I spent Wednesday morning and afternoon in disbelief – like a lot of people in the United States and across the world. Most polls had predicted a Hillary Clinton victory. Beyond polls, the behaviour from not just the Clinton camp but also the Trump campaign indicated that Trump was about to lose. The New York Times reported that Trump’s daughter, Ivanka, had been reluctant to promote a pro-Trump advertisement too aggressively for fear of harming her businesses after the election. Let’s take that in: the candidate’s own daughter wanted to cut her losses and move on with life after what seemed bound to be an imminent loss.
And yet, the results are in and Trump has won.
After more than a year of frantic conversation with friends and family about how dangerous a Trump presidency would be for the US and the world, his victory leaves me with sobering thoughts. For though Trump’s rise and victory have been surprising, we are now going to have to live with a Trump presidency. So we may as well try and get a better sense of how we got here, and find healthy, engaged ways of moving forward.
Much has been written on the reasons for Trump’s rise, and no doubt many tomes will be written going forward. One overarching contextual force that has not sufficiently been emphasised is what can be called adventurous fatalism. Since the start of his campaign, many voters were tickled by the prospect of a Trump presidency. They recognised his ridiculousness: his racism, sexism, his lack of seriousness. They recognised his ludicrous proposals: building a wall along the Mexican border and making Mexico pay for it, banning Muslims entry into the US, keeping nuclear weapons on the table. Some of these voters were scared. Others were excited by the prospect of a phenomenon they had never seen before. Of course, many Trump supporters were motivated by serious issues such as trade and globalisation (no matter Trump’s unserious ideas for allaying their concerns). Yet, at a broader level his candidacy, at least for some, became something of an adventurous abstraction. His disqualifying shortcomings were plain for all to see and yet, too many voters it seems didn’t pause and consider the real human dangers of his prospective presidency; the audacity of his potential victory was just too tantalizing. Well, now the excitement of the unseen will become the horror of the everyday.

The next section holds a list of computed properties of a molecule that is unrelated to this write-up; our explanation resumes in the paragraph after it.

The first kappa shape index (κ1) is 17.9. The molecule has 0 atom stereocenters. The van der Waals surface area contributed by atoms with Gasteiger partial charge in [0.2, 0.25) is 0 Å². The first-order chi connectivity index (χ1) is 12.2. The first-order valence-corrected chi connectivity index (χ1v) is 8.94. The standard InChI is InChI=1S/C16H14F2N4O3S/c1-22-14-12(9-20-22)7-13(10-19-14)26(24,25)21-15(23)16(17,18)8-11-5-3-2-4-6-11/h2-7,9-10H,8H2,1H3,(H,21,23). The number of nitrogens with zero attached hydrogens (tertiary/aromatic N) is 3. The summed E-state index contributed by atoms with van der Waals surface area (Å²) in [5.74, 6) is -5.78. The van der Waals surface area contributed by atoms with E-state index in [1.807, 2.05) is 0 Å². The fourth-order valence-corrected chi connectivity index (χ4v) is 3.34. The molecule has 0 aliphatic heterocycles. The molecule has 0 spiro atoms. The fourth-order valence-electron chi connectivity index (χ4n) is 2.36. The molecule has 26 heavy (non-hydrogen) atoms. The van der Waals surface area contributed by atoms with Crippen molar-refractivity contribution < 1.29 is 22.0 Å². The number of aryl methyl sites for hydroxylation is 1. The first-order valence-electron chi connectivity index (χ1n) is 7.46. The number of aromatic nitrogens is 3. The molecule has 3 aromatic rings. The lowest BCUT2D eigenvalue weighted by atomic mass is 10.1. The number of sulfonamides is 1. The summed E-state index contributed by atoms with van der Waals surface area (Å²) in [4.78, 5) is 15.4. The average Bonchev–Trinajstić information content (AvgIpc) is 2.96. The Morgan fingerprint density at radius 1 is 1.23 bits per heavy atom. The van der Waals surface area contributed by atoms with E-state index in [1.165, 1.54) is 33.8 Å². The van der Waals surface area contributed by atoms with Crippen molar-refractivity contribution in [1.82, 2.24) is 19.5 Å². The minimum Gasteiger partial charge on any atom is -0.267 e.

A second broad, related factor that bled into all the other reasons for Trump’s victory, I suspect, is the “entertainment-isation” of our political culture. In an age of 140 characters, short attention and memory spans and the normalisation of the outrageous, Trump the Entertainer won over not just the cerebral and the analytical modes of communication but also the plain thoughtful. In his rallies, he would take even his supporters for suckers. And, weirdly, some seemed to have liked it. They rejoiced at the thought of Mexico paying for “the wall.” They rejoiced at the prospect of “locking up” Hillary Clinton. In the frenzy of entertainment, the seriousness of reality was lost. No doubt some excellent journalism has been done on the Trump campaign but perhaps it all came too late. Akin to many of his supporters, sections of the media, too, at least until the final few months, got sucked into the entertainment-behavioural aspects of Trump and the relatively minor scandals of Clinton, rather than being focused on public policy.